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Social Media – Will it Really Make Your Website Popular? Part I

This entry was posted By Cubert on Monday, February 15th, 2010 at 8:35 pm and is filed under Website Promotion. You can follow any responses to this entry through the RSS 2.0 feed. You can leave a response, or trackback from your own site.

Much like high school, being popular on the social networks is about being accepted by the cool kids. However, instead of the meatheads that ruled the schools, it’s the pencil necks that are now at the top of the pecking order. I’m still waiting for when the “small hands” crowd have their day in the sun.

Anyway, regardless of your level of experience in using social media to promote a website, you’ve probably seen some examples of successful integration. Some sites even make it seem easy with their 2000 diggs, 100,000 RSS subscribers or their 200k twitter followers, but what kind of expectations should you have when first promoting your own website? Below is a breakdown of several common social media sites and what you should expect if you intend to use them as part of your website promotion strategy.

1. Twitter

Twitter Logo

Tweet tweet! Twitter is a site that has created a concept known as microblogging.  It lets you send out a tiny 140 character message to everyone that follows you (your followers). You may also get luck and have your message retweeted by your followers to their followers.

The Twitter Misconception:

Twitter can make my site popular!

The Twitter Truth:

The sad fact is that Twitter does not typically create popularity, it can simply help to maintain popularity. If nobody cares about your website yet, then nobody will be reading or retweeting your tweets. Twitter can be compared to an email list, in the fact that users must first visit your website and then sign up if they want to hear from you again.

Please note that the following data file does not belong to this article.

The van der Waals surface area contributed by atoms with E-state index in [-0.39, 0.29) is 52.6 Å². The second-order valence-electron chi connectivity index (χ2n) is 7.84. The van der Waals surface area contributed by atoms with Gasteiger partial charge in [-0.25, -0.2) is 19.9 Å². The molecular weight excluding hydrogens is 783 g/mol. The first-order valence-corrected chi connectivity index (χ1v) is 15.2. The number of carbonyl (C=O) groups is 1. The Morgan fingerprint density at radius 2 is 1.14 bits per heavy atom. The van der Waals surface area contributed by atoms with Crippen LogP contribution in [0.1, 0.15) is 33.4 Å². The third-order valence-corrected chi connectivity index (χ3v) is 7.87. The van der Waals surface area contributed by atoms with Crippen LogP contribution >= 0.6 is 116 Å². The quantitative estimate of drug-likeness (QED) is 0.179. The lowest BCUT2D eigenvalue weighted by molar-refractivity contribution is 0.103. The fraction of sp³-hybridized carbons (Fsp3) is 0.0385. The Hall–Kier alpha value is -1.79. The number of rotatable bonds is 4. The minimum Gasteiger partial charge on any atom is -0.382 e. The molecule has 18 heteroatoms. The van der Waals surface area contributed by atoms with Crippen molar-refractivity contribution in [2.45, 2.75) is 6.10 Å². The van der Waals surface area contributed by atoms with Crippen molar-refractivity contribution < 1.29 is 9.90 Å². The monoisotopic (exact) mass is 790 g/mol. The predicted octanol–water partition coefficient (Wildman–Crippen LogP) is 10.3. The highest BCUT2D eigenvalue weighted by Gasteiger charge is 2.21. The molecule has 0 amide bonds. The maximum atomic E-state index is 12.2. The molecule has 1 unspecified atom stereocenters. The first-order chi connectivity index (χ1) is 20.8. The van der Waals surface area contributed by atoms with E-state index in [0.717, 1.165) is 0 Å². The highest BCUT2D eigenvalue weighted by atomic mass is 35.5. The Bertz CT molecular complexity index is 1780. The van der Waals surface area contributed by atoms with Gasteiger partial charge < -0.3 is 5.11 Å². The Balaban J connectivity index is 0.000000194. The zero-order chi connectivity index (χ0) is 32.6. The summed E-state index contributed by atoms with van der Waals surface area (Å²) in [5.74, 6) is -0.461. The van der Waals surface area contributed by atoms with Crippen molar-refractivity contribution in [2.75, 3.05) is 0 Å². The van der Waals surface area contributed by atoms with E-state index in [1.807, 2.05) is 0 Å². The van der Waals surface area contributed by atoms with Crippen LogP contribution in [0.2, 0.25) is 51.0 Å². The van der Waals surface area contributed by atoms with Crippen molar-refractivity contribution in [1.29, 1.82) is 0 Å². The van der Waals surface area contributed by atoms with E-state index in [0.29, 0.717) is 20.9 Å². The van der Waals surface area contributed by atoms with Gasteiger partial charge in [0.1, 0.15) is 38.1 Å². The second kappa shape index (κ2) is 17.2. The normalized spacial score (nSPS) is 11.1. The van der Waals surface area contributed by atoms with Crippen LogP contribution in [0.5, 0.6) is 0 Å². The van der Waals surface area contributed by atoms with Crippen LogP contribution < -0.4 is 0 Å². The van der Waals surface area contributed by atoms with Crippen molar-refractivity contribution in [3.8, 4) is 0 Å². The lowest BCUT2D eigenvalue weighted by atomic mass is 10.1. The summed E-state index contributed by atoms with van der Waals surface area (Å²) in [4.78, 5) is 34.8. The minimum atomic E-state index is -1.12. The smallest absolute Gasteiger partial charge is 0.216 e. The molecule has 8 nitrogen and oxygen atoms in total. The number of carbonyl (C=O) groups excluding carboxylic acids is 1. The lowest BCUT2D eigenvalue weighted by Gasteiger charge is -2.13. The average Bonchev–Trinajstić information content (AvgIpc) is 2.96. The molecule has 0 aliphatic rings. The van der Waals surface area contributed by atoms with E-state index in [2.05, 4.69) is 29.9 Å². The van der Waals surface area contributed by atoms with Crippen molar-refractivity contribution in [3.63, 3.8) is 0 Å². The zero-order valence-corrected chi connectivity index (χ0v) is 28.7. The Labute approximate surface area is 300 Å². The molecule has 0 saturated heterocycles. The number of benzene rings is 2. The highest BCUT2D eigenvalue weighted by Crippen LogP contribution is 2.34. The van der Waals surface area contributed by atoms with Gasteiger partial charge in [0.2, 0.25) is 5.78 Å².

Twitter Tactics:

The above being said, there are a few methods in which to build up to a certain level of success using twitter including:

A. #FollowFriday – Think of this as a sort of social promotion exchange. Find sites with a similar audience as yours, and offer to give them a #FollowFriday hash in exchange for the same. By tweeting #FollowFriday, of #FF, @username, you encourage your users to follow someone else’s twitter, and they in kind, may do the same for you. If you are able to secure a #FF from a big popular tweeter, then you can count on a big twitter bump.

B. Follower Following – Another tactic that has the potential to increase your follower count is to follow users that are already following another website that has a similar audience as your site. Often twitter users are kind enough to return a follow if you start following them. However, unless you have a grandfathered account, you can only follow 2001 users. Note, this tactic can also have the ability to annoy some twitters, so follow wisely.